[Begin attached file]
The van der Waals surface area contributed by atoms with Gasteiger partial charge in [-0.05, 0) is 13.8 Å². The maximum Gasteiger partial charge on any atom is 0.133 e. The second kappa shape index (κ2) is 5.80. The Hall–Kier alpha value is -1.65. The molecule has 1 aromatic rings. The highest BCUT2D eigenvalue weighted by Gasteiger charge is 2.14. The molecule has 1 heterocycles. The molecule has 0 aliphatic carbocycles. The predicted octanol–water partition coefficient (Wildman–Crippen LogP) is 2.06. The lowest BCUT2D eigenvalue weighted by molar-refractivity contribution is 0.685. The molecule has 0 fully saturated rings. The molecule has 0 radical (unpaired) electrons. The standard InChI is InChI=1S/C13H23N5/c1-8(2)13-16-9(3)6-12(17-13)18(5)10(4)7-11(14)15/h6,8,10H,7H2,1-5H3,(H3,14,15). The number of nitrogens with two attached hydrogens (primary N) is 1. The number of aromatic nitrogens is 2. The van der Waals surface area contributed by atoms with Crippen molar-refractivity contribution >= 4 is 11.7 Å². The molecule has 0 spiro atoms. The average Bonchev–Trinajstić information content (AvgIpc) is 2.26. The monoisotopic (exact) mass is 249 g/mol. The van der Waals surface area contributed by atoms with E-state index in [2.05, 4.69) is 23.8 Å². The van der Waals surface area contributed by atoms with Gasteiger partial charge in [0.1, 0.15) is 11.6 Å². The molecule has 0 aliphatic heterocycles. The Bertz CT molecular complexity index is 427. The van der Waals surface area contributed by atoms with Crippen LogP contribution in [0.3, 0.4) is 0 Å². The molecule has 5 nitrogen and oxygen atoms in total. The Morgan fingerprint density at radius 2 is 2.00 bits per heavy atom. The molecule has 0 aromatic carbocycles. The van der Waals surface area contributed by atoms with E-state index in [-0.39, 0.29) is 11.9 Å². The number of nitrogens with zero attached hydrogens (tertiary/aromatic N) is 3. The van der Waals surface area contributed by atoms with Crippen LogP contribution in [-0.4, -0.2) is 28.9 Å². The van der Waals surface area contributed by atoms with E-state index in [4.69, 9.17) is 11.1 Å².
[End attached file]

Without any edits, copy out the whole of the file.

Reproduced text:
The van der Waals surface area contributed by atoms with Gasteiger partial charge in [-0.05, 0) is 13.8 Å². The maximum Gasteiger partial charge on any atom is 0.133 e. The second kappa shape index (κ2) is 5.80. The Hall–Kier alpha value is -1.65. The molecule has 1 aromatic rings. The highest BCUT2D eigenvalue weighted by Gasteiger charge is 2.14. The molecule has 1 heterocycles. The molecule has 0 aliphatic carbocycles. The predicted octanol–water partition coefficient (Wildman–Crippen LogP) is 2.06. The lowest BCUT2D eigenvalue weighted by molar-refractivity contribution is 0.685. The molecule has 0 fully saturated rings. The molecule has 0 radical (unpaired) electrons. The standard InChI is InChI=1S/C13H23N5/c1-8(2)13-16-9(3)6-12(17-13)18(5)10(4)7-11(14)15/h6,8,10H,7H2,1-5H3,(H3,14,15). The number of nitrogens with two attached hydrogens (primary N) is 1. The number of aromatic nitrogens is 2. The van der Waals surface area contributed by atoms with Crippen molar-refractivity contribution >= 4 is 11.7 Å². The molecule has 0 spiro atoms. The average Bonchev–Trinajstić information content (AvgIpc) is 2.26. The monoisotopic (exact) mass is 249 g/mol. The van der Waals surface area contributed by atoms with E-state index in [2.05, 4.69) is 23.8 Å². The van der Waals surface area contributed by atoms with Gasteiger partial charge in [0.1, 0.15) is 11.6 Å². The molecule has 0 aliphatic heterocycles. The Bertz CT molecular complexity index is 427. The van der Waals surface area contributed by atoms with Crippen LogP contribution in [0.3, 0.4) is 0 Å². The molecule has 5 nitrogen and oxygen atoms in total. The Morgan fingerprint density at radius 2 is 2.00 bits per heavy atom. The molecule has 0 aromatic carbocycles. The van der Waals surface area contributed by atoms with E-state index in [-0.39, 0.29) is 11.9 Å². The number of nitrogens with zero attached hydrogens (tertiary/aromatic N) is 3. The van der Waals surface area contributed by atoms with Crippen LogP contribution in [-0.4, -0.2) is 28.9 Å². The van der Waals surface area contributed by atoms with E-state index in [4.69, 9.17) is 11.1 Å².